18 December 2009 ~ 0 Comments

Advocates Blast USA Today for Derogatory Use of "Illegal Students"

Immigrant students and supporters barraged USA Today offices with calls, demanding to know exactly what the so-called “No 1. Newspaper” in America meant by the phrase “illegal students” as used in this offending article.

One particular student was told that the newspaper had a definition for “illegal students” and that it would be emailed to him. 48 hours later, we are still waiting for clarification while USA Today is grappling with the reality that categorizing immigrant students as “illegal students” is not acceptable.

A big thank you to everyone who has already signed in support of the ongoing petition to get USA Today to

1. Clarify what makes students “illegal”

2. Cease and desist on this inaccurate and hateful policy.

3. Publish an apology and retraction

Please do sign the petition, blog and cross-post about this issue, keep tweeting and following @USATodayFail, and also join our Facebook group to stay up to date. While you are at it, don’t forget to get your “What the Heck is An Illegal Student?” button from Zazzle.

This post will be updated for running commentary on who has signed on to call out USA Today.

Yesterday, Vice President of the National Council of La Raza sent us an email blasting USA Today reporter Emily Bazar with this statement:

Any implication that we would agree to or condone the use of “illegal student” is just patently false.We never ever use the word illegal when referring to a human being and never would.It is offensive, pejorative, inaccurate, and grammatically incorrect.”Illegal student” is not only wrong on substance and grammar grounds, it is just plain laziness on the part of people who purport to adhere to journalistic standards.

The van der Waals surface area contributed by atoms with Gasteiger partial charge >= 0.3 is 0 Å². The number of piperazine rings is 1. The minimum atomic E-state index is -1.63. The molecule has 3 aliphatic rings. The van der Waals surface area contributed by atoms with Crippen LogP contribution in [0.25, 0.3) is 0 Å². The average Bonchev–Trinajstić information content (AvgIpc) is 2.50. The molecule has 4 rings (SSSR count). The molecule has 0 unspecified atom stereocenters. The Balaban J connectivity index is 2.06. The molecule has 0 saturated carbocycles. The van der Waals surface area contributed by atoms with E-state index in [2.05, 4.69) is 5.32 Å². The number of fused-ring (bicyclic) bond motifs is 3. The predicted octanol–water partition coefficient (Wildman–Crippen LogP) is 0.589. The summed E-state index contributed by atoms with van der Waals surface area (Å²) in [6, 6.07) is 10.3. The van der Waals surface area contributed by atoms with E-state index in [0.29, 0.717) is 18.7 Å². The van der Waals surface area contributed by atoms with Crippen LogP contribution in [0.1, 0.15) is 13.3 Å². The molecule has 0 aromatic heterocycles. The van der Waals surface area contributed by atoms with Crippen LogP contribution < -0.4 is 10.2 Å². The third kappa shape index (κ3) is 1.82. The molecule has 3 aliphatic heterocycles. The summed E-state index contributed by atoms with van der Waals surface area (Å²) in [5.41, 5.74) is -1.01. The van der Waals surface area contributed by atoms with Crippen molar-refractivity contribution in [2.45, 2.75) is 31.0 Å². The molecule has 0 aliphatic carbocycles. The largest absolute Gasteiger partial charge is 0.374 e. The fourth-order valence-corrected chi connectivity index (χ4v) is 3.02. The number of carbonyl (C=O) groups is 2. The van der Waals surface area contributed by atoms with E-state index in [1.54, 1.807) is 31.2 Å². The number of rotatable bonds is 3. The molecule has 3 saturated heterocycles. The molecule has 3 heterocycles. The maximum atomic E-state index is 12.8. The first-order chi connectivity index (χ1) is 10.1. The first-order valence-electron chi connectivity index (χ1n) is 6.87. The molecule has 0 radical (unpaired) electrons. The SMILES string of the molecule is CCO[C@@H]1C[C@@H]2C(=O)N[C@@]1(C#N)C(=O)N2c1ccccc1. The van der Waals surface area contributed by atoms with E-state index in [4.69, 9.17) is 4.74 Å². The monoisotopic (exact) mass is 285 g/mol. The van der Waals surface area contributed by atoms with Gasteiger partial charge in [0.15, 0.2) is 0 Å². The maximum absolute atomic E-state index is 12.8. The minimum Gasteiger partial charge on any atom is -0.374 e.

NCLR is getting set to make release a bigger statement by next week.

And Erin Rosa from Campus Progress declared that it was nearly impossible to be an “illegal student” in the United States, no matter what USA Today meant by the hateful terminology.

Imagine 2050, ran by Center for New Community, which has bravely fought back nativist terminology and exposed the anti-immigrant hate network, cross-posted a post of mine from The Sanctuary.

America’s Voice wrote in support of our organizing efforts, which was later cross-posted at the Reform Immigration for America campaign site, sending us a positive message that the national campaign for immigration reform stands with immigrant youth.

Latina Lista set the tone today with a great source post, later cross-posted at YLSE, in which she declares that using the term “illegal student” might just be more harmful than saying “illegal immigrants:”

Considering that these students are all young people who are having a hard enough time trying to make sense of a life that they didn’t choose for themselves, but are doing their best to make it work — and academically excel at it, shows a gross insensitivity on the part of mainstream media to their feelings and the delicate emotional situations these students find themselves in by labeling them with a term already identified as dehumanizing and insulting.

DREAM Act Texas explored illegal verbage, agreeing with us that USA Today used the term inaccurately since “in the United States there are no illegal students. According to a Supreme Court ruling, all students, regardless of residency status, can legally attend a school or university.”

If you can, keep making calls throughout the weekend to the following numbers and leaving your messages:

Heidi Zimmerman

Director/Communications

703-854-5304

hzimmerman@usatoday.com

Alex Nicholson

Manager/Communications

703-854-5872

anicholson@usatoday.com

Brent Johns

Accuracy Editor

703-854-3454

accuracy@usatoday.com

(Picture Credit: Prerna Lal)

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